Fed Changes the Script, But Not the Ending…

24th September 2013

“I am perplexed and baffled. I do this for a living. I shouldn’t be so confused and confounded.” Strategist at a leading investment bank last week, after the Fed ‘shocked’ markets

Maybe he should book some therapy or a career break, but his dismay is a reminder of the remarkable faith investors still have in the elaborate general equilibrium macroeconomic models that drive central bank policies, despite proving hopelessly inaccurate both pre and post crisis. Macro forecasting, particularly at economic inflection points, is as much art as (pseudo) science. Of course, investors understandably crave certainty and predictability, but as I highlighted last week looking at the employment market, there are huge uncertainties which generate confusion even among Fed researchers. Regardless of which month a Fed exit begins, higher yields largely reflect a reduction in perceived global tail risks and related inflows to ‘safe haven’ assets. The broad dynamic is similar to that which has seen gold plummet this year. It seems inevitable that central bankers will squander hard won credibility if they fumble the exit from this period of extraordinary intervention and/or attempt to reverse underlying market forces driving higher yields higher from unsustainably negative real terms back in May.

With TIPS break-evens suggesting long term inflation expectations in the order of 2.4%, it is clear that a 10-yr bond yield sub 3% reflects extraordinarily low implied risk premiums. Implied long-term bond yields are so low partly because of the Fed’s dominance of incremental Treasury issuance, but also by very bearish medium term growth expectations and hence inflation risks, both reflected in portfolio positioning and net flows. Most observers assume that interest rates were abnormally low until May because of QE, but investor liquidity preference/risk aversion reflected in $1.2trn in bond fund inflows from 2008-12 was a bigger factor. As I’ve highlighted, the US labour market is not as strong as the headline number suggests and the fall in the unemployment rate has probably surprised most Fed members, who would have expected the participation rate to start picking up by now. Ahead of last week’s Fed meeting, the average rate for a 30-year fixed mortgage had risen to 4.5% from 3.4% in May so the market has already tightened credit conditions meaningfully. Overall, the endless tapering speculation by investors has usefully reduced the froth that had developed in risk assets like EM debt and HY credit/MBS over the first half of 2013, and highlighted structural GEM vulnerabilities to tighter policy.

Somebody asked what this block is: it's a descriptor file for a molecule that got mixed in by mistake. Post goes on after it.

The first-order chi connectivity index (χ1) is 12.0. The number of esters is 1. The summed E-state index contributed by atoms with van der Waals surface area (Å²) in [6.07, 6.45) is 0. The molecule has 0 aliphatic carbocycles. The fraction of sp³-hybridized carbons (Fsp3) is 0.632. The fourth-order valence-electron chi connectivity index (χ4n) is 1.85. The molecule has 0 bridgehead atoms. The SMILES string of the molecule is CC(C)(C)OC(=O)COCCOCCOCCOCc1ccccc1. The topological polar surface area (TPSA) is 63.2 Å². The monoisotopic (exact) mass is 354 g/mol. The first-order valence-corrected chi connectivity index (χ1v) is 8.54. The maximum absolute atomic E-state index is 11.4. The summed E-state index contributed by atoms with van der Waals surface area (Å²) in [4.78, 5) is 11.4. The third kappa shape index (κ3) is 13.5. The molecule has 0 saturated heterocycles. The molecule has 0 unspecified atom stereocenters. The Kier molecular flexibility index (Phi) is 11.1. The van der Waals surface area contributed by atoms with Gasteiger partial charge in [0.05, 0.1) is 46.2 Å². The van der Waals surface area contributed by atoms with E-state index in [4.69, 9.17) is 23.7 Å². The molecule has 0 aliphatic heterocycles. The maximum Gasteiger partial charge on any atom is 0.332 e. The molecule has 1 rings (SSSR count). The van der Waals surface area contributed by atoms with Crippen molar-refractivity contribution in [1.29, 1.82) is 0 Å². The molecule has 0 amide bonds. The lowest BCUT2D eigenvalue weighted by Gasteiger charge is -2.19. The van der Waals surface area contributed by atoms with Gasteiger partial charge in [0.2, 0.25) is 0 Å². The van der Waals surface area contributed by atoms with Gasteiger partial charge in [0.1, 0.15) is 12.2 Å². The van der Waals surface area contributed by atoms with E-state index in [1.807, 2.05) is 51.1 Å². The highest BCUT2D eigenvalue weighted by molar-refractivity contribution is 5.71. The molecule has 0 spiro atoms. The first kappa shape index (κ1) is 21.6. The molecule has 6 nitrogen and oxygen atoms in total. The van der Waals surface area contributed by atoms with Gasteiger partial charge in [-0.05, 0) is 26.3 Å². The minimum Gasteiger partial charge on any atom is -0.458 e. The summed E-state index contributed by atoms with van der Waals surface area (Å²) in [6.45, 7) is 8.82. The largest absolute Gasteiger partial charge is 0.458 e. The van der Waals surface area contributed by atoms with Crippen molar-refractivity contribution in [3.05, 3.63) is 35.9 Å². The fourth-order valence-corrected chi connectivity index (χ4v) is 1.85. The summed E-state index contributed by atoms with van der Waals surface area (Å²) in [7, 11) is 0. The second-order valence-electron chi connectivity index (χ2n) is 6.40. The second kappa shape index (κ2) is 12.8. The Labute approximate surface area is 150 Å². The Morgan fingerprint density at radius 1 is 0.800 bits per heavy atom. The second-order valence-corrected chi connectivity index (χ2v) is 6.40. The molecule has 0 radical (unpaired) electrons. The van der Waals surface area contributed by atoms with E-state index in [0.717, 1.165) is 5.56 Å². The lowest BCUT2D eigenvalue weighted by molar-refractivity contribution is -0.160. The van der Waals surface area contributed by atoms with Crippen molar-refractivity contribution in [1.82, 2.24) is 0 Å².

I went to a lunch last week with a very prominent central banker, who expressed the frustration of his peers that bond markets have simply refused to follow the script in recent months and from the UK to US, efforts to manage medium term interest rate expectations via ‘forward guidance’ are meeting growing scepticism. We’re seeing a very gradual asset reallocation shift from ‘safe haven’ precious metals/government paper i.e. this year’s bond sell-off largely reflects normalizing bond risk premia rather than a change in central bank rate or inflation expectations and there is little central banks can (or should) do about it. The recent jump in rates appears to be the first step in restoring the normal relationship between interest rates and inflation and the Fed will be unable to stop that ultimately healthy process with further QE over the next couple of years, so may as well make a virtue of an inevitability and wind down the current stimulus program in an orderly fashion.